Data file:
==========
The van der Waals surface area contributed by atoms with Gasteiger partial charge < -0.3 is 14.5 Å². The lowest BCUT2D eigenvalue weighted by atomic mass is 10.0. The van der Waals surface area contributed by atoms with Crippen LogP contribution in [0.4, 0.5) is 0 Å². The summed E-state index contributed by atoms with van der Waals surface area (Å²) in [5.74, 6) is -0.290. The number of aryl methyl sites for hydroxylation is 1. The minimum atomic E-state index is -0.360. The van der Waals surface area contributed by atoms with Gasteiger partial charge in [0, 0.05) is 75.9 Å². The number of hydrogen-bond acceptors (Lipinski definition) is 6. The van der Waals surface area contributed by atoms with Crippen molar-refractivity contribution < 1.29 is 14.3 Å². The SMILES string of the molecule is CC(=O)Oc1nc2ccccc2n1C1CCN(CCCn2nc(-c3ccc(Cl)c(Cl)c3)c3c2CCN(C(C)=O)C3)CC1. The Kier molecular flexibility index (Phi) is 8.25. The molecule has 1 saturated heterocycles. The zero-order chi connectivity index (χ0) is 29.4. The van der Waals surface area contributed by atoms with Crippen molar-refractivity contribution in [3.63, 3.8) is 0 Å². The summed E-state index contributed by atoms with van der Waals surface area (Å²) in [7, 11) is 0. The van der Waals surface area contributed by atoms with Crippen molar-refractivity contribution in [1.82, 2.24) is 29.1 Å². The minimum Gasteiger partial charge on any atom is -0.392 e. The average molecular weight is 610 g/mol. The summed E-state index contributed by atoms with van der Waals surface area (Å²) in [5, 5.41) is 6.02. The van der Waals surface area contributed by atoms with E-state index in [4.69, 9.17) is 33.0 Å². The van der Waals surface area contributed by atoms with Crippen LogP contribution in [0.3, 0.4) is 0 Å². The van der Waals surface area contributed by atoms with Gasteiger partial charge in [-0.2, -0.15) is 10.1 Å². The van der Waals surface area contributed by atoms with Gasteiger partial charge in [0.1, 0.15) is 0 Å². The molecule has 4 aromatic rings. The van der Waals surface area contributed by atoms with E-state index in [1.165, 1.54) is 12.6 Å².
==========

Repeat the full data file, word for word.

The van der Waals surface area contributed by atoms with Gasteiger partial charge < -0.3 is 14.5 Å². The lowest BCUT2D eigenvalue weighted by atomic mass is 10.0. The van der Waals surface area contributed by atoms with Crippen LogP contribution in [0.4, 0.5) is 0 Å². The summed E-state index contributed by atoms with van der Waals surface area (Å²) in [5.74, 6) is -0.290. The number of aryl methyl sites for hydroxylation is 1. The minimum atomic E-state index is -0.360. The van der Waals surface area contributed by atoms with Gasteiger partial charge in [0, 0.05) is 75.9 Å². The number of hydrogen-bond acceptors (Lipinski definition) is 6. The van der Waals surface area contributed by atoms with Crippen molar-refractivity contribution < 1.29 is 14.3 Å². The SMILES string of the molecule is CC(=O)Oc1nc2ccccc2n1C1CCN(CCCn2nc(-c3ccc(Cl)c(Cl)c3)c3c2CCN(C(C)=O)C3)CC1. The Kier molecular flexibility index (Phi) is 8.25. The molecule has 1 saturated heterocycles. The zero-order chi connectivity index (χ0) is 29.4. The van der Waals surface area contributed by atoms with Crippen molar-refractivity contribution in [3.63, 3.8) is 0 Å². The summed E-state index contributed by atoms with van der Waals surface area (Å²) in [7, 11) is 0. The van der Waals surface area contributed by atoms with Crippen molar-refractivity contribution in [1.82, 2.24) is 29.1 Å². The minimum Gasteiger partial charge on any atom is -0.392 e. The average molecular weight is 610 g/mol. The summed E-state index contributed by atoms with van der Waals surface area (Å²) in [5, 5.41) is 6.02. The van der Waals surface area contributed by atoms with E-state index in [4.69, 9.17) is 33.0 Å². The van der Waals surface area contributed by atoms with Crippen LogP contribution in [0.3, 0.4) is 0 Å². The van der Waals surface area contributed by atoms with Gasteiger partial charge in [-0.2, -0.15) is 10.1 Å². The van der Waals surface area contributed by atoms with Gasteiger partial charge in [0.1, 0.15) is 0 Å². The molecule has 4 aromatic rings. The van der Waals surface area contributed by atoms with E-state index in [1.165, 1.54) is 12.6 Å².